Archive for September, 2009

But should I make an earwig too?



I’ve been getting some great inspiration for spinning from my parents’ garden this summer. Working with my hand carders, the latest roving I have produced came from these two plants. The first is lantana. It’s kind of like a candytuft, but on fire. The second is my old favourite, the dahlia. My Isle of Wight grandad, Georgie used to grow them for shows and was forever moaning that the earwigs were getting in them. My Mum grows them today as a reminder of him.

Roving for dahlia yarn

I’m going to spin up some yarn in this colourway and depending on how much I get out of it, will make either wristwarmers or a hat for my Mum.

Something in me says I should make an earwig motif to go on them. I think she might appreciate that.


‘H’ is for the knitted poem

H for Poetry Society

Knitted H square for the Poetry Society

I knit like my fingers were on fire this Sunday to make a last-minute ‘H’ for the Poetry Society’s Knitted Poem which is a project to celebrate their centenary. They were missing both Rs and Hs and put out a call last week for speedy knitters to make some before the sewing-up deadline on 26th September. The Poetry Society had a stand which I saw at I Knit, showing some of the finished letters. I had thought that the deadline had passed, so I was really pleased to get a chance to take part.

It was the first time that I’ve done intarsia and found that it wasn’t all that bad after all! Sometimes I just need a prod in the right direction to try something new. Using small amounts of yarn on cards helped a lot to eliminate tangling.

Intarsia anti-tangling mechanism

Intarsia anti-tangling mechanism

We were asked to mark the back with our favourite poem, but to be honest I couldn’t choose. I put two titles onto my label. Two which create somewhat of a paradox when read together: one which I occassionally address but have yet to resolve in myself.

I chose  The Tyger by William Blake with its religious imagery and the sceptical Storm which is a beat poem by Tim Minchin.

You can see how everyone else is doing in the Ravelry Knit a Poem group. There are some lovely, inventively knitted letters there. Also stay tuned to find out what the final poem will be (it’s a secret until the sewing up is finished).

I Knit Weekender

It has taken me ages to get the photos off my camera, but finally here is my trip to the I Knit Weekender last Saturday. Such fun!

Knitting Reference Library Stand

Knitting Reference Library stand. Don't they look efficient!

I travelled up on the Saturday and worked on the Knitting Reference Library stand with Linda, Kate and Carolyn from Uni of Southampton Library (and from my knitting group). It was a whole lot of fun and I met loads of great people, old friends and new (including an American sock monkey on a swap!)

Sock Monkey!

Sock Monkey! Note her pink John Deere tractors fabric dress.

As I was on a stand, I didn’t have time to go and do any workshops or attend talks, but lots of people came to talk to us. I met Alice Starmore, Woolly Wormhead, the Knitting Noras (and Ashley!), Ysolda Teague, Joyce Meader, Jennie Atkinson, Neta Bruce and many more lovely people, including Betsan from Stitchlinks, and Susan and Gavin from KnitontheNet who I will be working with soon. Some people I knew online such as Curlyminx from twitter, others I see all the time at my knitting group. Of course not forgetting Gerard from IKnit too!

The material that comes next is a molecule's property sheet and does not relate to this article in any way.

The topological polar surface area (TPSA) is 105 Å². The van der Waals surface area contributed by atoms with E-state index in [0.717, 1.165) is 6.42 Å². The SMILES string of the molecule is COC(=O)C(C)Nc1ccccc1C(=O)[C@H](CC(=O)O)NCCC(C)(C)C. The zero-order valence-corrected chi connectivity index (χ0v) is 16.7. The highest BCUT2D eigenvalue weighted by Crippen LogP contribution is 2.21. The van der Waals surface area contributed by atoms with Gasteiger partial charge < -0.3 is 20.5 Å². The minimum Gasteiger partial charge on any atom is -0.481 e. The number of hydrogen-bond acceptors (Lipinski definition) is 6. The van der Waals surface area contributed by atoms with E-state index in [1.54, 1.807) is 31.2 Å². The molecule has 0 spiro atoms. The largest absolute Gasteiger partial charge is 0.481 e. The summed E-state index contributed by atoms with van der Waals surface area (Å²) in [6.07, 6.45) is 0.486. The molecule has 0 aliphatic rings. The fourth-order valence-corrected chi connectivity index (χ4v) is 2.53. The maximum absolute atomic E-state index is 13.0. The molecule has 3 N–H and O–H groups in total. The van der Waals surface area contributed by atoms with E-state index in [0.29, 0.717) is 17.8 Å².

I even managed to get some (rather extensive) shopping in too:

Yarn Haul

Yarn Haul

I hadn’t bought any new yarn really since Unravel back in February, so I went all out and got some Malabrigo Lace, Zauberball sock yarn, Colinette Jitterbug, Fyberspates sock yarn in Cherry Tree and some Irish Linen yarn to try. I reckon that’ll keep me going for a while!

Sneak Preview of Xmas Knitting

Sneak Preview of Xmas Knitting

I also bought some lovely pink vintage metal needles and some Cascade 220 which is being knitted up as a Christmas present. It was a long, long day which started with my friend Katie giving me a lift to the end of the Picadilly Line at Heathrow and ended with an epic train journey of three and a half hours back due to delays. It was such fun though. Can’t wait til next time.

probably the easiest wrist-warmers in the world


Here’s a really easy pattern for wrist warmers that is great for showing off your handspun yarn. I started off knitting a much more complicated open twisted rib stitch pattern, but soon realised something. It was almost impossible to see the pattern because the yarn I was using was the star of the show. I might as well have been knitting garter stitch. I started again with a simple two  by two rib, which gives the stretch that the wrist-warmers need, and shows off the yarn to its best. This is a great first pattern for knitting in the round, and has a just a couple of easy features to knit. The thumb is simply a large buttonhole, and the only other detail in the pattern is the fluted cast-off edge, which is made by increases.

You will need:

Approximately 100 metres/ 110 yards of aran (worsted) weight yarn.

4.5mm dpns or circular needle.

Stitch marker.

Tip: Divide the yarn into two balls before you start as it is hard to estimate where to stop once you’re knitting. I find that using scales to get it right helps.

Gauge: 5 stitches  and 7 rows per inch in rib pattern.

I wrote this pattern to fit my medium sized hands, but the pattern has lots of stretch, so gauge is not vital. Use larger or smaller needles if you need.


K: knit

P: purl